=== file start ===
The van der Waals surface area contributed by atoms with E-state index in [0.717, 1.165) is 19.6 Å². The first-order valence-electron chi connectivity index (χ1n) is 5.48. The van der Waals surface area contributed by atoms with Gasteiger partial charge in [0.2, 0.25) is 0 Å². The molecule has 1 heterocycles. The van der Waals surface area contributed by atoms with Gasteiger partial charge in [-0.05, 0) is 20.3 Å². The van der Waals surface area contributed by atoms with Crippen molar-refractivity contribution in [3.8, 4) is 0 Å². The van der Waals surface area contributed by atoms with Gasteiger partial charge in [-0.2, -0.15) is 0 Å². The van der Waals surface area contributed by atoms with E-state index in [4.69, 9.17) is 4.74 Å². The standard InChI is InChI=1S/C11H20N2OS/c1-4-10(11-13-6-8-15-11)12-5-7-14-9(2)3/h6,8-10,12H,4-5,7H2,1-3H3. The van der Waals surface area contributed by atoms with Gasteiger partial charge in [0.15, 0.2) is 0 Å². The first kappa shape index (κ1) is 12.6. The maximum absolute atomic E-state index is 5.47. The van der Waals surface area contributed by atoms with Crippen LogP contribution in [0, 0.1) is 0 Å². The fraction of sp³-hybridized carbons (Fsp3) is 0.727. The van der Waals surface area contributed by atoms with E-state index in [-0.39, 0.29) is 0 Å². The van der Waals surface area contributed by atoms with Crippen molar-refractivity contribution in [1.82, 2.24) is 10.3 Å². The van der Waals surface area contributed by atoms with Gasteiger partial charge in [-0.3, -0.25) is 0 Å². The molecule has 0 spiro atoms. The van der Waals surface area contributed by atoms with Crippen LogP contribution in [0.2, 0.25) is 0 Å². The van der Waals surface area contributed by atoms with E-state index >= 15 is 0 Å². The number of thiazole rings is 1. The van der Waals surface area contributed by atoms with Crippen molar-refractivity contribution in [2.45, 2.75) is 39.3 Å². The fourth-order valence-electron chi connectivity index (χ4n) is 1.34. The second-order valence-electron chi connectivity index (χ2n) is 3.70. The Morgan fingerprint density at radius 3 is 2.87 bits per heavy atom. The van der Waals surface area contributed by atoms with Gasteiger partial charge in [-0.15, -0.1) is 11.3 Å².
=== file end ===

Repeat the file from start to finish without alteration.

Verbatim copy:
The van der Waals surface area contributed by atoms with E-state index in [0.717, 1.165) is 19.6 Å². The first-order valence-electron chi connectivity index (χ1n) is 5.48. The van der Waals surface area contributed by atoms with Gasteiger partial charge in [0.2, 0.25) is 0 Å². The molecule has 1 heterocycles. The van der Waals surface area contributed by atoms with Gasteiger partial charge in [-0.05, 0) is 20.3 Å². The van der Waals surface area contributed by atoms with Crippen molar-refractivity contribution in [3.8, 4) is 0 Å². The van der Waals surface area contributed by atoms with Gasteiger partial charge in [-0.2, -0.15) is 0 Å². The van der Waals surface area contributed by atoms with E-state index in [4.69, 9.17) is 4.74 Å². The standard InChI is InChI=1S/C11H20N2OS/c1-4-10(11-13-6-8-15-11)12-5-7-14-9(2)3/h6,8-10,12H,4-5,7H2,1-3H3. The van der Waals surface area contributed by atoms with Gasteiger partial charge in [0.15, 0.2) is 0 Å². The first kappa shape index (κ1) is 12.6. The maximum absolute atomic E-state index is 5.47. The van der Waals surface area contributed by atoms with Crippen LogP contribution in [0, 0.1) is 0 Å². The fraction of sp³-hybridized carbons (Fsp3) is 0.727. The van der Waals surface area contributed by atoms with E-state index in [-0.39, 0.29) is 0 Å². The van der Waals surface area contributed by atoms with Crippen molar-refractivity contribution in [1.82, 2.24) is 10.3 Å². The van der Waals surface area contributed by atoms with Gasteiger partial charge in [-0.3, -0.25) is 0 Å². The molecule has 0 spiro atoms. The van der Waals surface area contributed by atoms with Crippen LogP contribution in [0.2, 0.25) is 0 Å². The van der Waals surface area contributed by atoms with E-state index >= 15 is 0 Å². The number of thiazole rings is 1. The van der Waals surface area contributed by atoms with Crippen molar-refractivity contribution in [2.45, 2.75) is 39.3 Å². The fourth-order valence-electron chi connectivity index (χ4n) is 1.34. The second-order valence-electron chi connectivity index (χ2n) is 3.70. The Morgan fingerprint density at radius 3 is 2.87 bits per heavy atom. The van der Waals surface area contributed by atoms with Gasteiger partial charge in [-0.15, -0.1) is 11.3 Å².